By Yemi Oyeyemi, Abuja.
When it was first made public that the Senate was contemplating a N5 increase on petroleum products, there was an outpouring of rage on the 109 Senators. Some offered lame excuses, Senate President Bukola Saraki offered an unacceptable explanation from Ilorin, Kwara State.
Laboured fumed and began the activation of its cells around the country. Expletives, not short in supply for federal lawmakers Nigerians see as overpampered, flew from all directions.
Some Senators joined in pounding the Senator Kabir Gaya-led Committee on Works for the insensitive suggestion.
This group of angry Senators made good their plan Thursday.
Senator Kabiru Gaya (APC Kano South), who sponsored the National Road Funds Bill hurriedly moved for its withdrawal to save it from total rejection.
Trouble for the bill had earlier started last week Friday when it was widely reported in national dailies, that its proposal on N5 charges on every litre of petroleum products, was targeted at increasing the fuel price from N145 per litre to N150.
Gaya in his submission while presenting the report of the Senate Committee on Works on the proposed charges, argued that the planed N5 levy on every litre of petroleum products would not in any way lead to increase in the price of fuel as the charges will be deducted from source within the existing petroleum price template approved by the Petroleum Products Pricing and Regulatory Agency, PPPRA and being used by importers/marketers.
He said: “There was media report last week that we are increasing fuel by N5. That is not true. We intend to remove the N5 from the current N145 per litre. If this bill is passed, the government will realise about N94 billion per annum into the National Road Funds for road maintenance across the country”.
But many of the Senators were not convinced with Gaya’s submission by insisting that the proposal would be injurious to many Nigerians economically and vehemently kicked against the bill being passed for third reading by the Senate.
First to kick against it was another Kabiru, whose voice has been mooted lately since becoming the chairman, Senate Committee on Petroleum (Downstream).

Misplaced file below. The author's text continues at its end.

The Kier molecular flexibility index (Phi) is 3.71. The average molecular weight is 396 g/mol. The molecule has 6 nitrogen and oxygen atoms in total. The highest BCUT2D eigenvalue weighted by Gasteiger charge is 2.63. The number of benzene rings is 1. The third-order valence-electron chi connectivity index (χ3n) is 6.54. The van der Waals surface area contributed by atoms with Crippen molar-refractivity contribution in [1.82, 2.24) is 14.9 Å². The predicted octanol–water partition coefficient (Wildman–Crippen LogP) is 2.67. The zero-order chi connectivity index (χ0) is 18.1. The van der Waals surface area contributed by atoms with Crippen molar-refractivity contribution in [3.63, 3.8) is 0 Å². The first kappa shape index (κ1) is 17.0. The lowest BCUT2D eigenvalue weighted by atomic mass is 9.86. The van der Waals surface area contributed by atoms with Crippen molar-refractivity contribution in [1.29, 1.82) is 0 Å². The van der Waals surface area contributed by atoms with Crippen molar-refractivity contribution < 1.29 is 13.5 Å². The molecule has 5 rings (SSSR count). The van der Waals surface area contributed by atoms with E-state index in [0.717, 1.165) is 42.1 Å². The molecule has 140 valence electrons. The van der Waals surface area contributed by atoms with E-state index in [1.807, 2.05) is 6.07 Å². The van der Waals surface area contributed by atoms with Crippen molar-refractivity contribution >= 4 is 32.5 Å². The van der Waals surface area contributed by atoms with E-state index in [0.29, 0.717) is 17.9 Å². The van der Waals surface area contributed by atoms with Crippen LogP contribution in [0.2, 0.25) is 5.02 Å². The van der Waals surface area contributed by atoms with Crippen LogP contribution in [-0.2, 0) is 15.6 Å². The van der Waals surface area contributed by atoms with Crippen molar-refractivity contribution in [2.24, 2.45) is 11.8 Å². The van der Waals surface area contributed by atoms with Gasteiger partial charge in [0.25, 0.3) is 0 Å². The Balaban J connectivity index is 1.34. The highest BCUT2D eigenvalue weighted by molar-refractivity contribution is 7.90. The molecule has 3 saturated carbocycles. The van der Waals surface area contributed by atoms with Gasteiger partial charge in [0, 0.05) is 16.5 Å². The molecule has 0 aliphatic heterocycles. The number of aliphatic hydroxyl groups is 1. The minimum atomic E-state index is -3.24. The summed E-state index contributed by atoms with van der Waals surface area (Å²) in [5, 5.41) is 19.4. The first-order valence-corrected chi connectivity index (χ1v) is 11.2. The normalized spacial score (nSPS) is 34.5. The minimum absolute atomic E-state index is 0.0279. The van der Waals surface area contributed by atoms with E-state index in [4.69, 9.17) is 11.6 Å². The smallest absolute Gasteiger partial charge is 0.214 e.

Senator Kabiru Marafa (APC Zamfara Central) declared that the proposal will further impoverish Nigerians.
According to him, sourcing revenues for road maintenance in the country should be limited to road sector itself and not extended to other areas as the proposed N5 charges on petroleum products would regardless of the explanations given by Senator Gaya , lead to increase in the price of fuel and invariably worsen the hardship being faced by Nigerians.
He said: “My comments are on the method of funding. The claims that the N5 charge has already been captured are not correct. Taking another N5 from refined products will add to the suffering of the people.
“This will bring untold hardship to the people of Nigeria. We have already addressed something like this in the Petroleum Industry Governance Bill (PIGB). I oppose this recommendation very vehemently”.
A submission also supported by the Senate Minority Leader, Senator Godswill Akpabio (PDP Akwa Ibom North West), who said he had great reservations on the proposals and urged the Senate to be very cautious in handling the bill.
“I want to align myself with the submissions of other speakers. I have reservations about the bill. I do not want the chamber to just pass a law and it will not be effective. I had an experience with the Police Funds when I was a governor. Throughout my time as governor, I did not get any fund”, he said.
Consequently in line with the request of the sponsor of the bill, Senator Kabiru Gaya for its withdrawal, the presiding officer, Deputy Senate President Ike Ekweremadu, put the question to a voice vote whether it should be stood down, almost all the lawmakers yelled ‘Aye’ (Yes), including members of committee on Works who signed the initial report that recommended that the price of fuel be increased by N5.
However before the Senate stood down consideration of the bill, the Deputy Senate Leader, Bala Ibn Na’Allah, stressed that as explained by Gaya, Senate never planned for price increase on fuel as widely reported last week.
His words: “We need to suspend our procedure and explain to Nigerians. If we do not do this, there will be trouble. Nigerians will think that we want to increase fuel price.
“Senate has no intention of increasing the price of fuel. There is no ambiguity about it. What we are trying to do is to find other sources of funding road infrastructure. We do not want to impose hardship on the people of Nigeria. We want to ensure that those who voted for us have comforts in their lives”.
Meanwhile, the upper legislative chamber has raised the alarm over the continuous operation of fuel subsidy regime. It said contrary to claims by the Federal Government, the Nigerian National Petroleum Corporation, NNPC is still operating subsidy regime in the country.
Senator Marafa, who made the claims on the floor of the Senate Thursday, said contrary to claims made by the Federal Government that the fuel subsidy regime had been abolished; NNPC was still making secret payments.
He claimed that the situation has crippled the downstream sector of the petroleum industry, where NNPC has become the sole importer of products.
The lawmaker revealed that his committee was currently investigating the illegal payment of subsidy by management of NNPC.
He said: “Even the price of N145 is not realistic. The NNPC is still operating the subsidy regime. NNPC is now the only body importing petroleum products into the country. You cannot import petroleum products into the country right now with the current trend. We are investigating this subsidy payment by the NNPC”.